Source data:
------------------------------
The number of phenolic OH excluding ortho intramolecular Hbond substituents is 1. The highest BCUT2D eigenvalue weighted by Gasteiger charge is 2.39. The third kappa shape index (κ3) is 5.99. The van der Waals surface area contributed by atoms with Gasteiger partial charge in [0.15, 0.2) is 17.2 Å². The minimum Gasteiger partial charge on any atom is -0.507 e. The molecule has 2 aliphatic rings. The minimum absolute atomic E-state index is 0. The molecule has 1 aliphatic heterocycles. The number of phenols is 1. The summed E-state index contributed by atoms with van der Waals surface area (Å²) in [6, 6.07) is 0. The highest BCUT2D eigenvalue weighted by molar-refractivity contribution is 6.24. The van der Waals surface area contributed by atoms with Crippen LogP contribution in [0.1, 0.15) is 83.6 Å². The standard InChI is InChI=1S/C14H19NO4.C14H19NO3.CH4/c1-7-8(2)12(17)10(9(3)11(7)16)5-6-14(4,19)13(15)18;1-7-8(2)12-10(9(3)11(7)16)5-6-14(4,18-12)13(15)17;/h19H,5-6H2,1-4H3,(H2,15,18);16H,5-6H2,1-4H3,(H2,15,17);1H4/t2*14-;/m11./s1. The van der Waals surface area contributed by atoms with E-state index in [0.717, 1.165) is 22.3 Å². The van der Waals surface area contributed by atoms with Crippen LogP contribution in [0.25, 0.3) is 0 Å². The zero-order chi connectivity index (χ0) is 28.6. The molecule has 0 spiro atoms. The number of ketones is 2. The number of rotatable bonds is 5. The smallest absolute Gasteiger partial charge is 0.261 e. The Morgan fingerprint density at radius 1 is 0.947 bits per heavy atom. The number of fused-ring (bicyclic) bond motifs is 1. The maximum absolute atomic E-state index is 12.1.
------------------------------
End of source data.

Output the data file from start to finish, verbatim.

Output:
The number of phenolic OH excluding ortho intramolecular Hbond substituents is 1. The highest BCUT2D eigenvalue weighted by Gasteiger charge is 2.39. The third kappa shape index (κ3) is 5.99. The van der Waals surface area contributed by atoms with Gasteiger partial charge in [0.15, 0.2) is 17.2 Å². The minimum Gasteiger partial charge on any atom is -0.507 e. The molecule has 2 aliphatic rings. The minimum absolute atomic E-state index is 0. The molecule has 1 aliphatic heterocycles. The number of phenols is 1. The summed E-state index contributed by atoms with van der Waals surface area (Å²) in [6, 6.07) is 0. The highest BCUT2D eigenvalue weighted by molar-refractivity contribution is 6.24. The van der Waals surface area contributed by atoms with Crippen LogP contribution in [0.1, 0.15) is 83.6 Å². The standard InChI is InChI=1S/C14H19NO4.C14H19NO3.CH4/c1-7-8(2)12(17)10(9(3)11(7)16)5-6-14(4,19)13(15)18;1-7-8(2)12-10(9(3)11(7)16)5-6-14(4,18-12)13(15)17;/h19H,5-6H2,1-4H3,(H2,15,18);16H,5-6H2,1-4H3,(H2,15,17);1H4/t2*14-;/m11./s1. The van der Waals surface area contributed by atoms with E-state index in [0.717, 1.165) is 22.3 Å². The van der Waals surface area contributed by atoms with Crippen LogP contribution in [0.25, 0.3) is 0 Å². The zero-order chi connectivity index (χ0) is 28.6. The molecule has 0 spiro atoms. The number of ketones is 2. The number of rotatable bonds is 5. The smallest absolute Gasteiger partial charge is 0.261 e. The Morgan fingerprint density at radius 1 is 0.947 bits per heavy atom. The number of fused-ring (bicyclic) bond motifs is 1. The maximum absolute atomic E-state index is 12.1.